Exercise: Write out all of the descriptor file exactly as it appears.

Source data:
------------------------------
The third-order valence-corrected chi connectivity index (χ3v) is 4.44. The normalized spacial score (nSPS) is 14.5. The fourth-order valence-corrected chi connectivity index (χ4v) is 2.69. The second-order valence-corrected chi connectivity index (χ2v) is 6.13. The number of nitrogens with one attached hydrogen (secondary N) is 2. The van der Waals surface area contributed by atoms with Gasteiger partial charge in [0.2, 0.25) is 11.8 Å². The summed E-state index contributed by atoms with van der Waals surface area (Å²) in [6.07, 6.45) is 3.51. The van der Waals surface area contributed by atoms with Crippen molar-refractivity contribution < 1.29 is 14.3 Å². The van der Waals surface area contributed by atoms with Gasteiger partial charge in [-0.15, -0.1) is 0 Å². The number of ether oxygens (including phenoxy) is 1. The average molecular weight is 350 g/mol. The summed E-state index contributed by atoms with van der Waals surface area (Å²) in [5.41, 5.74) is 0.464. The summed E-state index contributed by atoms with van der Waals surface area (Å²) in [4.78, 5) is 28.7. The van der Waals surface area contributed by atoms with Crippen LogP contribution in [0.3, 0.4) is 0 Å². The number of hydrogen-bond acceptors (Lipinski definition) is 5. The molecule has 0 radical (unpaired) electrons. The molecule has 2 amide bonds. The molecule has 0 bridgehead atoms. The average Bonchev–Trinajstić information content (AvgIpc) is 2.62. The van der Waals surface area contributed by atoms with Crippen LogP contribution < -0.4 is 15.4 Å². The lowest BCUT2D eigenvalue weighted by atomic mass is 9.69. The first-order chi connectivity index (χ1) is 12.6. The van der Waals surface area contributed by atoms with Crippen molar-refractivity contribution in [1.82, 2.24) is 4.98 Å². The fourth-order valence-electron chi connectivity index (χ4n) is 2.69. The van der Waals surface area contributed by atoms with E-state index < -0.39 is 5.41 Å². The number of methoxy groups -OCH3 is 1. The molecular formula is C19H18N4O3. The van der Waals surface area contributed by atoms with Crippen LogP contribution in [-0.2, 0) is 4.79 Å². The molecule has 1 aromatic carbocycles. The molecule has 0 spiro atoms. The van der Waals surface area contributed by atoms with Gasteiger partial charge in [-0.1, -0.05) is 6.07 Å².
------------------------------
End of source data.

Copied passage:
The third-order valence-corrected chi connectivity index (χ3v) is 4.44. The normalized spacial score (nSPS) is 14.5. The fourth-order valence-corrected chi connectivity index (χ4v) is 2.69. The second-order valence-corrected chi connectivity index (χ2v) is 6.13. The number of nitrogens with one attached hydrogen (secondary N) is 2. The van der Waals surface area contributed by atoms with Gasteiger partial charge in [0.2, 0.25) is 11.8 Å². The summed E-state index contributed by atoms with van der Waals surface area (Å²) in [6.07, 6.45) is 3.51. The van der Waals surface area contributed by atoms with Crippen molar-refractivity contribution < 1.29 is 14.3 Å². The van der Waals surface area contributed by atoms with Gasteiger partial charge in [-0.15, -0.1) is 0 Å². The number of ether oxygens (including phenoxy) is 1. The average molecular weight is 350 g/mol. The summed E-state index contributed by atoms with van der Waals surface area (Å²) in [5.41, 5.74) is 0.464. The summed E-state index contributed by atoms with van der Waals surface area (Å²) in [4.78, 5) is 28.7. The van der Waals surface area contributed by atoms with Crippen LogP contribution in [0.3, 0.4) is 0 Å². The number of hydrogen-bond acceptors (Lipinski definition) is 5. The molecule has 0 radical (unpaired) electrons. The molecule has 2 amide bonds. The molecule has 0 bridgehead atoms. The average Bonchev–Trinajstić information content (AvgIpc) is 2.62. The van der Waals surface area contributed by atoms with Crippen LogP contribution < -0.4 is 15.4 Å². The lowest BCUT2D eigenvalue weighted by atomic mass is 9.69. The first-order chi connectivity index (χ1) is 12.6. The van der Waals surface area contributed by atoms with Crippen molar-refractivity contribution in [1.82, 2.24) is 4.98 Å². The fourth-order valence-electron chi connectivity index (χ4n) is 2.69. The van der Waals surface area contributed by atoms with E-state index < -0.39 is 5.41 Å². The number of methoxy groups -OCH3 is 1. The molecular formula is C19H18N4O3. The van der Waals surface area contributed by atoms with Crippen LogP contribution in [-0.2, 0) is 4.79 Å². The molecule has 1 aromatic carbocycles. The molecule has 0 spiro atoms. The van der Waals surface area contributed by atoms with Gasteiger partial charge in [-0.1, -0.05) is 6.07 Å².